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Who am I speaking to?

June 17th, 2009 - 6:13 pm

Michael Totten thinks a showdown in Iran is imminent. He cites signs that both the regime and demonstrators are girding for casualties.  “I am frankly surprised the last few days in Iran have not been more violent, but I doubt the relative ‘peace’ is sustainable.” Michael Ledeen says essentially the same thing.

The regime is massing two Revolutionary Guards divisions for an assault on the dissidents–something like twenty thousand soldiers from outside Tehran–and the Mousavi people don’t want to give them time to organize and prepare their attacks. No doubt there are all kinds of secret meetings going on, as the various military, militia, religious and political leaders try to read the chicken entrails and guess their destiny.

The fact that Ahmadinjad is leaving for Moscow may be so that he can distance himself from any events that follow. It will make things that much easier for President Obama to talk to him again. But I think Michael Ledeen has it right when he says that events are now driving things. “I think that many pundits insist on thinking about the Iran-that-was-five-days-ago, instead of the bubbling cauldron that it is today. The same mistake is repeated when people say that Mousavi, after all, is “one of them,” a member of the founding generation of the Islamic Republic, and so you can’t expect real change from him. The president made that mistake when he said that he didn’t expect any real difference in Iran’s behavior, no matter how this drama plays out.”

I made the same point explicitly some posts ago in response to the question of whether we should support the demonstrators politically. The key thing was to recognize that Mousavi, whatever his defects, was riding a wave of genuine disenchantment with the regime. And it is this wave which should be supported at all events.

I don’t think it’s all for nothing. Someone wrote that Mousavi’s great qualification was that he is not Ahmadinejad. Someone should tell Obama, who keeps trying to talk to Ahmadinejad, that that a current of illegitimacy runs through the current political structure. So the protests aren’t all for nothing. But they are not about putting one candidate in power.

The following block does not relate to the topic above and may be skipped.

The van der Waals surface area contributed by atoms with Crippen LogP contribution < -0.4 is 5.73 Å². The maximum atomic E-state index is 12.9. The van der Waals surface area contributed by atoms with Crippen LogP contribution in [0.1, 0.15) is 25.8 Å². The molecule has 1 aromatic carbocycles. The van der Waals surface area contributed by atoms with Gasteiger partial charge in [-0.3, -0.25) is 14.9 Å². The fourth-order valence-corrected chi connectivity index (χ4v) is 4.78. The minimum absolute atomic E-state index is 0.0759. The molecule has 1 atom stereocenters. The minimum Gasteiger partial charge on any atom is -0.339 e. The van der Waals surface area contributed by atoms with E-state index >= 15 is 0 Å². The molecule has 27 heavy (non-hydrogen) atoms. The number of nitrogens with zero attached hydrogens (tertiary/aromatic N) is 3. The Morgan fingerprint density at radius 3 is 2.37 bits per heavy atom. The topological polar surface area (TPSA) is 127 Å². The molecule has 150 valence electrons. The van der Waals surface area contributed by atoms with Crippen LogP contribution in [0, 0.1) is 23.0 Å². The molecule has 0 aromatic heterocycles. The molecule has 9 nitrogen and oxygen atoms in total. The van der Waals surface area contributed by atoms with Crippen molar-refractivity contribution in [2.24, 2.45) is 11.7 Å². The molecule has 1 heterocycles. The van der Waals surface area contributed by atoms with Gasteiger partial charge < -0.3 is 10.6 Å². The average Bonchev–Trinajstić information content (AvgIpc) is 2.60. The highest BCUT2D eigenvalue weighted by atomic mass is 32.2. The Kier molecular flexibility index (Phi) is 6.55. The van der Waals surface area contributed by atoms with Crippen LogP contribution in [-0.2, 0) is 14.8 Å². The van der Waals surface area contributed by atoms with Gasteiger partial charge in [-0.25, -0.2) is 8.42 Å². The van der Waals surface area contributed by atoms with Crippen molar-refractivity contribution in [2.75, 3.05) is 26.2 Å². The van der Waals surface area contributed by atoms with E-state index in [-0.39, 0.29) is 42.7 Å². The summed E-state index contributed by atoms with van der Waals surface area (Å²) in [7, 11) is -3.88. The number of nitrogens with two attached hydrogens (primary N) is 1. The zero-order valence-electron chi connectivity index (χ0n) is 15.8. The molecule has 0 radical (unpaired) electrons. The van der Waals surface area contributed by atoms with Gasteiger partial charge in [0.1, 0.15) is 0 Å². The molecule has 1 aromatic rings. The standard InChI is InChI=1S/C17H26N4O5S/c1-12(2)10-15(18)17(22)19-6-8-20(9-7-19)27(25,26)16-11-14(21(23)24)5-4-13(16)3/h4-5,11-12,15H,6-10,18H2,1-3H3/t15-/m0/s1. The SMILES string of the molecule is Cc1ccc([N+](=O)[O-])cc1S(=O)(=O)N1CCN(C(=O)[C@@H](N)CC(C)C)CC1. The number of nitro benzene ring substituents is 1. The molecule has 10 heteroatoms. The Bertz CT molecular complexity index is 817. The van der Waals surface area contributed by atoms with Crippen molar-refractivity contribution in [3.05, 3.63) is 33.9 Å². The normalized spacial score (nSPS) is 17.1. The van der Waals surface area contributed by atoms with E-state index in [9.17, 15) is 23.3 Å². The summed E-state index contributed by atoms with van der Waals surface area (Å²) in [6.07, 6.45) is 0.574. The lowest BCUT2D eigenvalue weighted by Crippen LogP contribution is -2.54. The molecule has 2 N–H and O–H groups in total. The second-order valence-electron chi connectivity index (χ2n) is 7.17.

I hate to interpolate my own experiences into current events because the parallels are inexact, but back in 1986, when Marcos’ Defense Secretary Juan Ponce Enrile rebelled against the dictator, a million people rushed out to build a human wall around a man who only weeks before, was their arch-enemy. That was the EDSA Revolution. In the strange calculus of conflict, the enemy of the enemy is my friend. Yet the fundamentals remain. Enrile was no democrat and he was soon marginalized because most people understood that opportunism, not principle, led him to turn away from his dark master. He was forgiven his trespasses, but never trusted.

The right lesson to draw here is that the character of the current Iranian regime is suspect. You can trust it as far as the people of Iran trust it; that you can rely on any agreement with it that the people of Iran would rely on themselves. Which is to say, hardly at all. The wrong lesson would be to assume that simply if Mousavi took office, then a Velvet Revolution had taken place. …

I think we should help the demonstrators, and to the extent that denouncing the election irregularities helps one candidate or the other, then so be it. But I think it is important to make the mental distinction between supporting a particular candidate and supporting the democratic process.

Michael Totten also noticed the long preparations within the regime to defeat any Velvet Revolutionaries. He suggests, and it may be the right interpretation, that what we are seeing is an Ahmadinejad-Khamenei coup over the other members of the ruling class. “If this analysis is correct – and right now, it looks like it is – the White House may need to start over from scratch. Iran is the same country it was a week ago, but it no longer has quite the same government.” That is one more reason why Barack Obama’s engagement policy, if not obviously ill-advised, is at least blatantly ill-timed. Obama’s attempts to engage Iran are like a telemarketer trying to strike a deal with parties fighting for the control of the receiver on the other side. The salesman plods serenely on, reading from his screed, oblivious to the thumps, screams, and gunfire over the phone. It might be better for Washington to avoid extending guarantees to the Iranian regime and begin engaging the people of Iran on the basis of their interests. But that would mean the end of engagement based on “behavior change”.

Let’s see what the next few days bring.


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